Translation Memory

Translation memory (TM) is now commonplace in the translation industry.  More and more translation agencies and direct clients are demanding that their translators use translation memory software, often requiring specific CAT (Computer-Aided Translation) tools. 

What is translation memory?  The purpose of translation memory is to allow translators to leverage previous translations. A translation memory application is basically built around a sophisticated database that recognises what has been previously translated and uses that knowledge to help the translator translate future text.  

Arhats from LiJiang China © G Raisman
Word upon word

How does it work?  As the translator translates the text, the software "remembers" each segment of source text and its translation. Then when the translator translates a new segment of text, the application searches back in its memory for identical or similar segments, and offers up their corresponding translations.

What are the benefits of translation memory?  Translation memory potentially allows translations to be done more cheaply, faster, and with better quality.

At RP Translate, we give our translation teams access to a variety of translation memory tools.  Each project has different requirements, and each translation memory tool responds to these requirements at different levels.  Selection of the most appropriate and efficient translation memory software option will help to ensure best output for your need.  

Our main CAT tools are SDL Trados, XTM Cloud and MemSource.  SDL Trados is a non-Cloud application and the original industry standard, XTM and MemSource are mature Cloud applications.

RP Translate has a specialist Project Manager in charge of Translation Memory in all its forms to give you full assurance and confidence that the approach we take to your work is fully considered to give you the best quality at the best price in the shortest possible time.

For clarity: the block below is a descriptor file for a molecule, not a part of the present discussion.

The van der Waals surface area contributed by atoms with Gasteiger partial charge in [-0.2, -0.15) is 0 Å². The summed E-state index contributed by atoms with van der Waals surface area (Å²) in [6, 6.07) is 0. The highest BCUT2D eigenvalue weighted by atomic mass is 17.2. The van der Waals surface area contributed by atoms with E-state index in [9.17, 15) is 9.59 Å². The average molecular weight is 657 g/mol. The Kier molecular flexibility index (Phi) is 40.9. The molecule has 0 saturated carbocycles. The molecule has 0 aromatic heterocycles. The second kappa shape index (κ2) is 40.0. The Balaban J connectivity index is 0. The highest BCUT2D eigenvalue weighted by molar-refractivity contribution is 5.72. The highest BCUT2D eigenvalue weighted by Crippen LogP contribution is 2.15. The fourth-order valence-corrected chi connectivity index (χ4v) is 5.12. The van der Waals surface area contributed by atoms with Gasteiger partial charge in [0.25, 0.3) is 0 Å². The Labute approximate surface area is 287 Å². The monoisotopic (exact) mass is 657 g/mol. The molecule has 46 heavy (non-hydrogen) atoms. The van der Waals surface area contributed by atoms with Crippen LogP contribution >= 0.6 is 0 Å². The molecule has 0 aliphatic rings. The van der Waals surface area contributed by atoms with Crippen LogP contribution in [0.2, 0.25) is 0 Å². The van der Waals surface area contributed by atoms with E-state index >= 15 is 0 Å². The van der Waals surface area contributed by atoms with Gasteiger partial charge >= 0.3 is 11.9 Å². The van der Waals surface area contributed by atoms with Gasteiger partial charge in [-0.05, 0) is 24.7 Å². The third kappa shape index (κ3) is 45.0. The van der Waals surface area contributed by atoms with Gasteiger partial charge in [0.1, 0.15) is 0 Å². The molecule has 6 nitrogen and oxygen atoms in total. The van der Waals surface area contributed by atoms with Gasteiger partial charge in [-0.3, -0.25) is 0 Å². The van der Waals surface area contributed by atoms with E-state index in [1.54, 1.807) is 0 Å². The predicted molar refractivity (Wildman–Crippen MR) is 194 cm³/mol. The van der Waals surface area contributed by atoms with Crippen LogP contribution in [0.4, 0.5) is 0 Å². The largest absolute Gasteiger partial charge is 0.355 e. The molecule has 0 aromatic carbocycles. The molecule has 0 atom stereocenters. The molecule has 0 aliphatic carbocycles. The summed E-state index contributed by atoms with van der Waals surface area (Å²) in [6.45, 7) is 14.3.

Since repeated segments can be recycled in new translations, less time is required to do the translation.  Although there are charges relating to reusing existing text because it has to be amalgamated with new text, these charges are significantly lower than the charges for completely new translation (usually around 50% of new translation rates).

How much cheaper translation memory can make a translation depends on the amount of text that can be recycled, which depends greatly on the nature of the document being translated, and the size of the translation memory. 

At one end of the scale, there may be 5 years' worth of translated manuals for a given product where, in the latest version only 5% or so of the text is new or modified. At the other end of the scale, there may be no translation memory, and a document with very little internal repetition. 

In the first case, it would be possible to work several times faster than without translation memory; in the second case, there would be almost no time savings.

Translation memory (TM) is now commonplace in the translation industry. More and more translation agencies and direct clients are demanding that their translators use translation-memory software, often naming specific applications.


There are two main ways that translation memory improves the quality of a translation: consistency and prevention of omissions (dropped text). Translations using translation memory are more consistent because features like concordance and automated glossary lookup give the translator a heads-up reference to terminology and expression.

This is especially handy when there is a client-supplied glossary that the translator is able to follow. Without automated lookup, the translator is almost guaranteed to miss some terms, especially if the list is long.

Omitted (dropped) text is a common problem for translators. It is quite easy to skip over a sentence or entire passage of text. While quality-conscious translators will check a translation carefully for omissions (preferably with at least two sets of eyes), this costs time, and hence money. Translation memory helps prevent dropped text by presenting the translator with each segment of text in turn; it becomes very difficult for the translator inadvertently to skip over text.

Unlike the benefits of cost of speed, the quality benefit is not greatly dependent on the nature of the document or the existence of memories. Thus even with types of document lacking a great deal of repetition and without a vast store of past translations in memory, translation memory can still be useful.


Quick Turnaround Times

"Thanks for the help on this one and meeting the quick turn around times."


Date : 09.04.2014

Languages : Italian, French, German, Chinese for China and Hong Kong, Japanese, Korean, Malay, Danish, Norwegian and Swedish

Project : Wave update for a Tourism questionnaire for Australia

Documents : Powerpoint presentation plus excel spreadsheet plus 10 x html files

Note : Particularly complex because of the fiddly nature of inserting the text into the html files which had multiple non-translation items and also a significant amount of duplication across the files.

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